Personal Networks and Elections in a Divided Society: Women Candidates' Strategies during the 2019 Legislative Election in Ambon, Indonesia
Corresponding Author(s) : Desi Rahmawati
Vol 9 No 2 (2021): PCD Journal Vol. 9 No. 2 2021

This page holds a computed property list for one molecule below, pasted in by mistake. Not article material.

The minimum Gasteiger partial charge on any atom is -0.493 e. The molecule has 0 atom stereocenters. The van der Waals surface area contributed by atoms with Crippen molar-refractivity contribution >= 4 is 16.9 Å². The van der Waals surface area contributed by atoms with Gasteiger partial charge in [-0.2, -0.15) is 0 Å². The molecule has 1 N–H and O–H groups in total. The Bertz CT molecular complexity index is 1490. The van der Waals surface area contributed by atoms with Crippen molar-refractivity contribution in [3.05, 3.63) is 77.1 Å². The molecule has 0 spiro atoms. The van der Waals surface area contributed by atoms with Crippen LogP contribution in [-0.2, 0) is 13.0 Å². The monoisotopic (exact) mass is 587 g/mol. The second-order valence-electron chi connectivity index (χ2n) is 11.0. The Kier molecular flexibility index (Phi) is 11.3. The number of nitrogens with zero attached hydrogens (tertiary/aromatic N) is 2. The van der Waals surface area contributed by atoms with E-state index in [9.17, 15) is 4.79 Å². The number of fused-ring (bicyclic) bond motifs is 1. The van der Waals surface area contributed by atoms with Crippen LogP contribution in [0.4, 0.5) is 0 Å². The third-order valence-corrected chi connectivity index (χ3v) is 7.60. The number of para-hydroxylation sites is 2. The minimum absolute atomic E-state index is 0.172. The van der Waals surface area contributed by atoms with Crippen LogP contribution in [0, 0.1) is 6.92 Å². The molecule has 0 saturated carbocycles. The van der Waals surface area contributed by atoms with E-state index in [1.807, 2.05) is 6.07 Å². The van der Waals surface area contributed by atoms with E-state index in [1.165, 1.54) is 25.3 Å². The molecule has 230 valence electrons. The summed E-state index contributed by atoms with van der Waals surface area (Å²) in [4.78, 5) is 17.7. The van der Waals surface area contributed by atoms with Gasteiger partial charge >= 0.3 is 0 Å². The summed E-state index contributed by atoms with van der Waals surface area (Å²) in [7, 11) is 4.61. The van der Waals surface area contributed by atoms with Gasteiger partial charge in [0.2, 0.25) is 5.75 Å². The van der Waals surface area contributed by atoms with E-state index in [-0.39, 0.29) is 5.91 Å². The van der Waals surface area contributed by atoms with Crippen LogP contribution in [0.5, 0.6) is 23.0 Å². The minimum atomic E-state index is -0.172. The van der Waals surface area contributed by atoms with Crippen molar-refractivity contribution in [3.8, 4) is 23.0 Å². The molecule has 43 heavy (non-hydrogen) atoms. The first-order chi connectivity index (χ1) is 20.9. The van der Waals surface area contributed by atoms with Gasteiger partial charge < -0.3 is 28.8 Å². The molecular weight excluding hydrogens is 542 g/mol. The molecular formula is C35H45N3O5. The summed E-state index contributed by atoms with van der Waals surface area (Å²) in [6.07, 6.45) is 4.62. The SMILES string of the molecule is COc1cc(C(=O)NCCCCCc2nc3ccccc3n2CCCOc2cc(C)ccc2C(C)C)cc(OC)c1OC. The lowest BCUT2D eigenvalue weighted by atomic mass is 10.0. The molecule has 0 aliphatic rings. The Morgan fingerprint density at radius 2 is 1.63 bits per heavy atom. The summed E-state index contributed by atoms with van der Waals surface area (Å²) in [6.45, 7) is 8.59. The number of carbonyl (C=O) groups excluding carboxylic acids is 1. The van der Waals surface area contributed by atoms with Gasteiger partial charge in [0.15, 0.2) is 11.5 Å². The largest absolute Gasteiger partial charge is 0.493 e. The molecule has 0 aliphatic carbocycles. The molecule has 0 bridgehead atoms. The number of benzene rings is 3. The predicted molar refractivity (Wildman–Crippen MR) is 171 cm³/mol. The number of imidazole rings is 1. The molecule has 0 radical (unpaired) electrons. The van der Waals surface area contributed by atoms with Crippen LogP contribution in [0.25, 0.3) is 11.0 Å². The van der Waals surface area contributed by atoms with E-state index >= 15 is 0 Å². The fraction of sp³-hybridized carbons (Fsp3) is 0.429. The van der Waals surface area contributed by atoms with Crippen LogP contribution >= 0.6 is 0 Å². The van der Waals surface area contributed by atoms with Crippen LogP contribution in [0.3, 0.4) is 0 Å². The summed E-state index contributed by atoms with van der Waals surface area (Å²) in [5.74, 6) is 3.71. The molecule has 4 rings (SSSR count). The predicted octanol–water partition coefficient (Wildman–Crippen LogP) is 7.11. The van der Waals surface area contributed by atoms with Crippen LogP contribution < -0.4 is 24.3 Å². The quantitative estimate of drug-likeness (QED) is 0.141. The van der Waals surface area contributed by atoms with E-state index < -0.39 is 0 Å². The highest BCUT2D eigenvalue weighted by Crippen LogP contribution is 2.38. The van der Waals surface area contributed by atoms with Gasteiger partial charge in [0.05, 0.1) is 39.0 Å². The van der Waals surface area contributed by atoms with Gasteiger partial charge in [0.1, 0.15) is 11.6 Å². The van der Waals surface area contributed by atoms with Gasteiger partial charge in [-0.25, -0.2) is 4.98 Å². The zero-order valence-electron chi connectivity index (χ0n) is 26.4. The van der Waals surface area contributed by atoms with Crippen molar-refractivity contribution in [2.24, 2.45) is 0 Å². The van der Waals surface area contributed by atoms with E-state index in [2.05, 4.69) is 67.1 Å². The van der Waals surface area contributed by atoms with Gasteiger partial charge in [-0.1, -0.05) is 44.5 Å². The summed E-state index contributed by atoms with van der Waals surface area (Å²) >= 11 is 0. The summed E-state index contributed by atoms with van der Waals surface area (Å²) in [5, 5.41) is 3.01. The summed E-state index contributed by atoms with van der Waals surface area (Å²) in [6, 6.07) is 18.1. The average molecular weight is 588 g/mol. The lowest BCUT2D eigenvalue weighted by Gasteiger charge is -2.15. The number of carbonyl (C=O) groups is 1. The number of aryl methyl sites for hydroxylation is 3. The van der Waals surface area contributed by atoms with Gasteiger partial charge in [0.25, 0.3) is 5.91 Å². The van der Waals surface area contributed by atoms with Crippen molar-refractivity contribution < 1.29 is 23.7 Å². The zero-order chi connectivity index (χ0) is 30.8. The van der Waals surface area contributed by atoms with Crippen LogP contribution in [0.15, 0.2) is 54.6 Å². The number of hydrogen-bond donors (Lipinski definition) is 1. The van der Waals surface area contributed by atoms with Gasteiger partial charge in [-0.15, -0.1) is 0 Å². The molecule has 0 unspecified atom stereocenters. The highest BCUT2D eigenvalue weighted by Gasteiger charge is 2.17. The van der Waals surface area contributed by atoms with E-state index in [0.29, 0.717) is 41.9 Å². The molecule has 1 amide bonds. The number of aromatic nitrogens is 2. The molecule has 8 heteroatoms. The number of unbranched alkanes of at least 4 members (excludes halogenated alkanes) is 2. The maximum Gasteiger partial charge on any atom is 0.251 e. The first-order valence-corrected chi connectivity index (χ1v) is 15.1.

Research on electoral politics in post-conflict societies tends to understand religious primordiality as a key factor driving voters' electoral preferences and voting behaviour. Such studies, despite their ability to explain fragmentation, ignore the role of personal networks in electoral consolidation. Those studies that do consider personal networks, at least in a Southeast Asian context, tend to highlight patronage and kinship politics. This paper aims to underscore the importance of personal networks within the context of a post-conflict society while also enriching studies of women and elections. Using the 2019 legislative elections in Ambon, Indonesia, as its case study, this article discusses the reasons, forms, and effectiveness of candidates' use of their personal networks. Although it rarely results in electoral victory, this strategy goes beyond the mere consolidation of constituents and votes. Women candidates' personal networks, which stem from their social, economic, and political activities, provide them with important avenues to approach unfamiliar communities and penetrate psychological barriers. In a divided society, where candidates prioritise offline campaign activities targeting particular communities, the presence of personal networks is crucial. In this sense, the strategies of electoral democracy—including personal networks—can contribute to peacekeeping.
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